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I am looking at Deprivation in the UK and there is some good data in the form of spreadsheets on this website http://www.communities.gov.uk/publications/corporate/statistics/indices2010

I would like to know how i can transfer some of the data into a shapefile??

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3 Answers 3

If there is no spatial data associated with it, you'll need to have some kind of geographical data to 'bind' it to. The LSOA data column, in some of that data, links it to an object in the local authority, which suggests to me you'll struggle to do this, without the 'linked' spatial data inferred.

The data you need is LSOA data:

Lower Layer Super Output Area - (LSOA) These have a minimum population of 1,000, with an overall mean of 1,500. They are built from groups of Output Areas. There are around 34,000 LSOAs in England and Wales.

I'd go back to that site and try and get hold if it, as once you have this LSOA data, you cna bind your statistical data to it.

For completeness

Please see this study

There are four geographies that will be discussed in this study. The bottom three are part of the statistical hierarchy:

  • Local Authority - LA,
  • Middle Layer Super Output Area - MSOA,
  • Lower Layer Super Output Area - LSOA,
  • Output Area - OA.

Local authority - LA Local authority is a generic term for any level of local government in the UK. LAs include non-metropolitan districts, metropolitan districts, unitary authorities and London boroughs (in England); Welsh unitary authorities; Scottish council areas; and Northern Irish district council areas.

Middle Layer Super Output Area - (MSOA) These areas have a minimum population of 5,000, with an overall mean of 7,200. They were built from groups of Lower Layer Super Output Areas and constrained by the local authority boundaries of 2003. There are around 7,000 MSOAs in England and Wales.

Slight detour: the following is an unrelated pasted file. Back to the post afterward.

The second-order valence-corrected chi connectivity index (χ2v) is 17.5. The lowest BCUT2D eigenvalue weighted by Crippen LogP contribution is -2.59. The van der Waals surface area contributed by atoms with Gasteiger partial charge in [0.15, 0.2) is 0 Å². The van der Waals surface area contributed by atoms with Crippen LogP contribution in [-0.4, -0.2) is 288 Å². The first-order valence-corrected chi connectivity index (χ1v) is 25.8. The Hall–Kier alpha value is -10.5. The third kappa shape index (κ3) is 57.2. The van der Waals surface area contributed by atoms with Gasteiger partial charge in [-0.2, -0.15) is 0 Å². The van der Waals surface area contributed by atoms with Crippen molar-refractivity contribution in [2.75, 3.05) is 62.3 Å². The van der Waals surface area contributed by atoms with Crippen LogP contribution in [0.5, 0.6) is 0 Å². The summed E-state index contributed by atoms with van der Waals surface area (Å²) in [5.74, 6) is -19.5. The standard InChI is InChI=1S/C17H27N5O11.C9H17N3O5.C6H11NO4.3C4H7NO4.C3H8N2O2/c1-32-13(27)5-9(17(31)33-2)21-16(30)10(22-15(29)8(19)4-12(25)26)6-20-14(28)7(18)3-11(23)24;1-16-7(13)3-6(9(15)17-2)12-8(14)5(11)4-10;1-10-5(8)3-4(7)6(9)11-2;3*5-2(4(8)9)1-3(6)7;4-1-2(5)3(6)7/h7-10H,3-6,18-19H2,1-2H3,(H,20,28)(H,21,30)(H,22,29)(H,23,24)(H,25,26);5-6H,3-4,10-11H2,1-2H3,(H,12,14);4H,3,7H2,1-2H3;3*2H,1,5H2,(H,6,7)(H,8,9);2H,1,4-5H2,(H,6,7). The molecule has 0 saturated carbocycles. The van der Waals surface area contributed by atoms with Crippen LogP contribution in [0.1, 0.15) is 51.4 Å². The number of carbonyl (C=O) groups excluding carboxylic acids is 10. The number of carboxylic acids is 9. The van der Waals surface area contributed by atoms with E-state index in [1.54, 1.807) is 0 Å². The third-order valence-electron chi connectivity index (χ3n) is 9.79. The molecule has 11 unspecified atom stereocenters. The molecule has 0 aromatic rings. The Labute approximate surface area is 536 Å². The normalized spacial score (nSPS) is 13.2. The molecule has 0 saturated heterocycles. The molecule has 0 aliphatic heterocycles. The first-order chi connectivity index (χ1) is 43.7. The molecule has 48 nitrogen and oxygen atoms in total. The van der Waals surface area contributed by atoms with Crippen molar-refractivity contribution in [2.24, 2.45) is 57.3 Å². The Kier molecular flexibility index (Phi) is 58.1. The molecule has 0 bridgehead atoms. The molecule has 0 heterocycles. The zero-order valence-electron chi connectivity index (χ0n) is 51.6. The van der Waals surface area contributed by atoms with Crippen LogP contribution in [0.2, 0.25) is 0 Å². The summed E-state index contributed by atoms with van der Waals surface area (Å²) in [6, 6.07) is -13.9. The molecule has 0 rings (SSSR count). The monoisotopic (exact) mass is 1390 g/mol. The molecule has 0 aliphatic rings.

Lower Layer Super Output Area - (LSOA) These have a minimum population of 1,000, with an overall mean of 1,500. They are built from groups of Output Areas. There are around 34,000 LSOAs in England and Wales.

Output Area - (OA) In England and Wales OAs were designed from the 2001 Census. Postcodes were grouped into OAs according to a set of design criteria. OAs have a minimum population size of 100 with an overall mean of 300. There are around 175,000 OAs in England and Wales.

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Which "study" are you quoting, Hairy? Please credit your references when you copy and paste. –  whuber Dec 15 '11 at 16:15
@whuber added - You can add some marks if you like ;) –  Hairy Dec 16 '11 at 8:50

IF you have lat,lon, or xy coords in the spreadsheet you can create points from the spreadsheet.
Add the table to arcmap > Right click on the spreadsheet and select display xy data.
If you need these atached to polygons and if there is only one point per polygon, you can right click the polygon and select joins and relates > join.
Then in the what do you want to join select based on spatial location.
Finish the appropriate selections at the bottom and ok.

If none of the above works then you may have addresses in your spreadsheet.
You will have to geocode your addresses (to get them into points and then follow the rest.

If you don't have addresses you may have zip codes.
You can geocode to zip also, then spatial join the points to the zip boundaries.

If none of this works.
You will need to paste a small amount of data into your question for others to see and evaluate.

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@Dpc1989 You need the LSOA areas - see below... –  Hairy Jul 15 '11 at 13:25

The boundary data you'll need is available on CDs from the Office of National Statistics, order form available here;


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